Internet Social Media

How to Use a USB Security Key

Using a USB Security Key on Facebook

Simply put, your username and passwords are no longer secure methods to access your accounts anymore. Passwords can be easily stolen through a large variety of methods, including standard malware, keyloggers, inspecting packets over unsecured connections, phishing, and so much more. This is the problem that 2FA tries to solve; by trying to add that extra authentication point to prove it’s actually you. Almost like a second super secret password, except this password changes every 30 seconds, and only you have access to it through sometimes through a physical device, such as a phone, or a USB Security Key.

Another option that can be used as your second authentication point, or your “second password”, is using a USB Security Key. Instead of requiring an auto-generated code, or sending you an SMS with a code, you can use a security USB instead. Each security key has an individualized secure chip which performs cryptographic functions, meaning only your key can be used to complete the cryptographic challenge and complete the login process. This gets a little complex the further you delve into it, but know that legitimate FIDO U2F Security Keys are a safe way to authenticate yourself.

It’s important to make sure you buy a legitimate FIDO compliant U2F key. Yubico is a trusted brand in the industry when it comes to FIDO compliant keys. You can purchase a Yubico key on Amazon for fairly cheap.

Popular services that support security keys include Google, Facebook, Dropbox, Salesforce, Github, with others following suite.

Adding a Security Key for Facebook or Google

To setup your Security Key with Facebook, go to your Settings Page > Security & Login > Setting Up Extra Security > Under Security Keys, press Add Key.

Setting up a USB Security Key on Facebook


To add a security key to your Google account, visit their 2-Step Verification page here > click Add Security Key > and follow their on screen instructions.

You will have to determine if a security key will work for you. For one, you might have to carry it around wherever you go if you are required to signing onto machines you don’t usually sign into. Secondly, losing a security key can be an issue, especially if you don’t have backup codes or other methods for secondary authentication already in place. If a security key does work for you, it can be a very quick, safe, and easy way to authenticate yourself.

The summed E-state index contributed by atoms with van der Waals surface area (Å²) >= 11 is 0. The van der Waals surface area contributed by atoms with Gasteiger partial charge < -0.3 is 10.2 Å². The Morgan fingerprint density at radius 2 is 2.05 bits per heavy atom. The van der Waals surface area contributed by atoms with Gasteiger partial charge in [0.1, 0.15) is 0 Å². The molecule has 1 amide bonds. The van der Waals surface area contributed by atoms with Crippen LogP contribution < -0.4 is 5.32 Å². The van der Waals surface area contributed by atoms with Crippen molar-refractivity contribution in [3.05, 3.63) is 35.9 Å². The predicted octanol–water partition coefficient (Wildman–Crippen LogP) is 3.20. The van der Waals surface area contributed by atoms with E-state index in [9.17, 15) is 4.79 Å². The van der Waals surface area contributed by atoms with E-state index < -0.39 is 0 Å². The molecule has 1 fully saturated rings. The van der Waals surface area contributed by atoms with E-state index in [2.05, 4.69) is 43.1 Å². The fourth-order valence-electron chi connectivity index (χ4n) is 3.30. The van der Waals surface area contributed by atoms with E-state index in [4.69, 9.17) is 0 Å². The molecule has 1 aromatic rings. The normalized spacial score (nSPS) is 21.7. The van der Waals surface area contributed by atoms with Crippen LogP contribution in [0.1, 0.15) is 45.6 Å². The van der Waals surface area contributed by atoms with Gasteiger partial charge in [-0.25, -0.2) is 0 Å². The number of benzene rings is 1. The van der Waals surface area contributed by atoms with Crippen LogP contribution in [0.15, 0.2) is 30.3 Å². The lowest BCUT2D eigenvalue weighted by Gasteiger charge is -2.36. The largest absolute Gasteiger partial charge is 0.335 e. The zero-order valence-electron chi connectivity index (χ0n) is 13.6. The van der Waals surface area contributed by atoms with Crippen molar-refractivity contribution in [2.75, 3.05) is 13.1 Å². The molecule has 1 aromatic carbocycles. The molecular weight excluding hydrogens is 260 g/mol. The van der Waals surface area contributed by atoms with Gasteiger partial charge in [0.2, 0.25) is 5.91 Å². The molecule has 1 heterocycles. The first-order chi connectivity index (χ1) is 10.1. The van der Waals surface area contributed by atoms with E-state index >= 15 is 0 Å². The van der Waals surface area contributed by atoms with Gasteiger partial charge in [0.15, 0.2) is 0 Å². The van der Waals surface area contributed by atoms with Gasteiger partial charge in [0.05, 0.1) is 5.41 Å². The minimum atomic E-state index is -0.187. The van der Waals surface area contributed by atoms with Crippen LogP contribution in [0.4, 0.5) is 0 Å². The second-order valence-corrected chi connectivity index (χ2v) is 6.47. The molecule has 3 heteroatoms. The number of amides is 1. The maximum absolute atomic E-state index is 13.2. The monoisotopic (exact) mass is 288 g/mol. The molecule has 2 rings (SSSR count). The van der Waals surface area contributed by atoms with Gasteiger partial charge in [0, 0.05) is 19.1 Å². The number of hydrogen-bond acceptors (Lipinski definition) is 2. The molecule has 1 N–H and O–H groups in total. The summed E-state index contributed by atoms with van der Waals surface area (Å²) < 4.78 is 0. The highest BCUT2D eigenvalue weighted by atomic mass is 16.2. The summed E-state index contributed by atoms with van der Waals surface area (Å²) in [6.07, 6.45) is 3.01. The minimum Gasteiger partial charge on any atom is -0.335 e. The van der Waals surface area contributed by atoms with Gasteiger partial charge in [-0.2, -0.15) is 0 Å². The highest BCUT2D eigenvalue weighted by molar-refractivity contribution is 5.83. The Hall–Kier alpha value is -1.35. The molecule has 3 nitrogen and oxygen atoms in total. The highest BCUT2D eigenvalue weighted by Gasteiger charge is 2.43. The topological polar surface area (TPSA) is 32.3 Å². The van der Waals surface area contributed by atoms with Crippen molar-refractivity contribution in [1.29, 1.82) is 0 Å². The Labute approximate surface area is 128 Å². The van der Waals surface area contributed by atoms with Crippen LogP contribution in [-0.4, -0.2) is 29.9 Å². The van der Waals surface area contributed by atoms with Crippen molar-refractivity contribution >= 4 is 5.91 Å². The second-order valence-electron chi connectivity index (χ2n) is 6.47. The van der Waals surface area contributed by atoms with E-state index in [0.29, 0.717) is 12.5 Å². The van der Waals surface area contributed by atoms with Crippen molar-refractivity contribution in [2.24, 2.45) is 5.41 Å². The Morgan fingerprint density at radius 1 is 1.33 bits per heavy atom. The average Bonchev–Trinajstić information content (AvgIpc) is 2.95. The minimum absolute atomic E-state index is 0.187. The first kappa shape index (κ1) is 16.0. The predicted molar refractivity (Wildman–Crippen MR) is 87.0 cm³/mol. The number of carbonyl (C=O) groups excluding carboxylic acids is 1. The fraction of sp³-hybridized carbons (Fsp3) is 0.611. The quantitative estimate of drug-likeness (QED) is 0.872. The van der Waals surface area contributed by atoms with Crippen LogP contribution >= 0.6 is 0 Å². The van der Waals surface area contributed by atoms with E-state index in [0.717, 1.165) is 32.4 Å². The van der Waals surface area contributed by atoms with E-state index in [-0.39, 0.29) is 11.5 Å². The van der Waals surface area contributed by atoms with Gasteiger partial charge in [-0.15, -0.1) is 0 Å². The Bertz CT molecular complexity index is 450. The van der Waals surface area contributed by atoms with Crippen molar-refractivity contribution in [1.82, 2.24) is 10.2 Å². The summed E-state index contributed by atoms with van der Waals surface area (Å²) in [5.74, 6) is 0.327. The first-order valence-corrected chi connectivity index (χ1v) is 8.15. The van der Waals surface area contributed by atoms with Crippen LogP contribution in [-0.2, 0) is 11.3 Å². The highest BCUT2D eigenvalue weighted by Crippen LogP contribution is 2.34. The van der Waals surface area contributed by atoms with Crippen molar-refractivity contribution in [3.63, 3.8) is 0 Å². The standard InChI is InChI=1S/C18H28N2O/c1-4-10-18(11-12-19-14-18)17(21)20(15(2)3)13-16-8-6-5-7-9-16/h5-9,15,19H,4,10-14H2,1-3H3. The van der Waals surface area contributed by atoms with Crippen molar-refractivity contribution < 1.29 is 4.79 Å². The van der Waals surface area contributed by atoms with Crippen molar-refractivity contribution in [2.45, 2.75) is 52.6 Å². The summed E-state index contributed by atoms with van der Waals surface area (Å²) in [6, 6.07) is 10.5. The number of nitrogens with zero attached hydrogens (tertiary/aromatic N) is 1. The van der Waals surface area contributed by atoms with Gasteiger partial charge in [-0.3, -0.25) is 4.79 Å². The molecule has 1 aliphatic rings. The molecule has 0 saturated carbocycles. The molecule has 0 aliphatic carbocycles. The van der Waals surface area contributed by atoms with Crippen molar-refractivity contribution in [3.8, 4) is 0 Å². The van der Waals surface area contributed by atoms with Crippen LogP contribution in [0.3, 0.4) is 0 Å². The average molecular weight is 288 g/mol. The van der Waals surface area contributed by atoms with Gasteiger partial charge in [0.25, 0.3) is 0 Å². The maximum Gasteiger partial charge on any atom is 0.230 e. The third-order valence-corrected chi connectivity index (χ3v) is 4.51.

2 Factor Authentication & You

If there’s one thing you can do to make your accounts unhackable, it’s 2FA. Two factor Authentication, also known as 2FA, or two step verification, is an added layer of security known as Multi Factor Authentication. In today’s world of increasing digital crime, 2FA is an absolute must for any high profile online accounts.  2FA doesn’t just require your password, but also an additional randomly generated code that changes every 30 seconds that you usually access through your phone. This means, that if a hacker does get access to your password, they would also need to physically have access to your phone, and phones pin/passcode/fingerprint, to get in, making any unauthorized access practically impossible. I could practically tweet out my Gmail password, but without physically having access to my phone & my pin, that password is useless. This stops almost all hackers immediately, and renders your account inaccessible to outside attackers.

If you don’t use 2 Factor Authentication, assume that at some point in the future your account will be compromised.

To start using 2 Factor Authentication, you will need the Google Authenticator app. This is the app that will be providing you with your 2nd authentication point.  Download for Android or iPhone. Although Google has moved away from providing a code, and now prompts you instead if you want to authorize a login, like in the photo above. There are a variety of ways that you can provide your second authentication point, Twitter & Facebook like to send you the code via SMS to your phone, but I recommend the app. You can also use a security key, which we will be discussing in a later post.

Most popular websites and services now offer 2FA, and I highly recommend you set them up on any accounts that do provide it, especially email accounts, social media, and banking sites.